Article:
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    Actually biggest problem if an engine hook fails and the motor ejects is that it is often accompanied by failure to push the laundry out the front
     
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  11. Feb 2, 2020 #11

    gna

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    Two of the first rockets I built were the Semroc Vega and the Estes Alpha, neither one of which used an engine block ahead of the hook. Somehow it came loose on my Alpha after a few years:



    The Vega also puts a loop of kevlar under the front end of the hook to anchor the shock cord. I copied that design on some of my first scratch builds, and on one it ripped the engine tube a little. I was able to insert an engine block from above on a dowel and glue it in place. I always include an engine block now.
     
    Last edited: Feb 2, 2020
  12. Feb 13, 2020 #12

    Back_at_it

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    I've gone back and fitted every one of my rockets with an engine block. After returning to the hobby last year I ran into an issue with one of my old builds from 25 yrs ago. It was a Custom Rockets Brand flying on a D12-3. On the 2nd flight the engine hook broke and the motor exited the top of the rocket and flew around erratically.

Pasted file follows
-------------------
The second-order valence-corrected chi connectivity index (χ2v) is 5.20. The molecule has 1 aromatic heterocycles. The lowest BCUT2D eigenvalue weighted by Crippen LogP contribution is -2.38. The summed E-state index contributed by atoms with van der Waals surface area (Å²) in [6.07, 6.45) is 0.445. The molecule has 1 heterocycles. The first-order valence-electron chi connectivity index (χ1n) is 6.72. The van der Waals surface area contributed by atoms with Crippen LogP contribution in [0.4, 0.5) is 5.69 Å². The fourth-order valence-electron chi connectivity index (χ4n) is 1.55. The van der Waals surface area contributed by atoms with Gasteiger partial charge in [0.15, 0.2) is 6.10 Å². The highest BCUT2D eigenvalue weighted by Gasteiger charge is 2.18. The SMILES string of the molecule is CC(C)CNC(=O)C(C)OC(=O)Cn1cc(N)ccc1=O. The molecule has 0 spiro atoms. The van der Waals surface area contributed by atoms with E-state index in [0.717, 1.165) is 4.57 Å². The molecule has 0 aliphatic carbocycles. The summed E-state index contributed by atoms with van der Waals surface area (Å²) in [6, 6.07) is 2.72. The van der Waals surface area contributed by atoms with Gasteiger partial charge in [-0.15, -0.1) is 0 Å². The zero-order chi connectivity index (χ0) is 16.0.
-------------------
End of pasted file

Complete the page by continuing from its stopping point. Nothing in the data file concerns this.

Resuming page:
Upon inspection I found that the small tab at the top of the hook broke off. The rest of the hook was still in place. I pulled it out the bottom and replaced it with an engine block.

    If you currently have rockets without an engine block you can cut about 1/4" piece out of the ring and slide it up into position around the end of the tab.
     
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  13. Feb 20, 2020 at 10:01 PM #13

    MIFFRocket

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    So what I'm gathering from this is that I won't need a block to run 24 or 29mm composite engines? I just got a couple of Mach 1 kits and I noticed that there was no retainer clips or motor blocks. So I'm guessing I don't need a block, but what about retainers? Anyone have any suggestions on retainers??
     
  14. Feb 20, 2020 at 10:44 PM #14

    rockladen

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    Retainers at: aeropack.net
     
  15. Feb 21, 2020 at 12:58 AM #15

    tOD

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    I've built three kits from Mach 1 and used Aeropack retainers on all of them.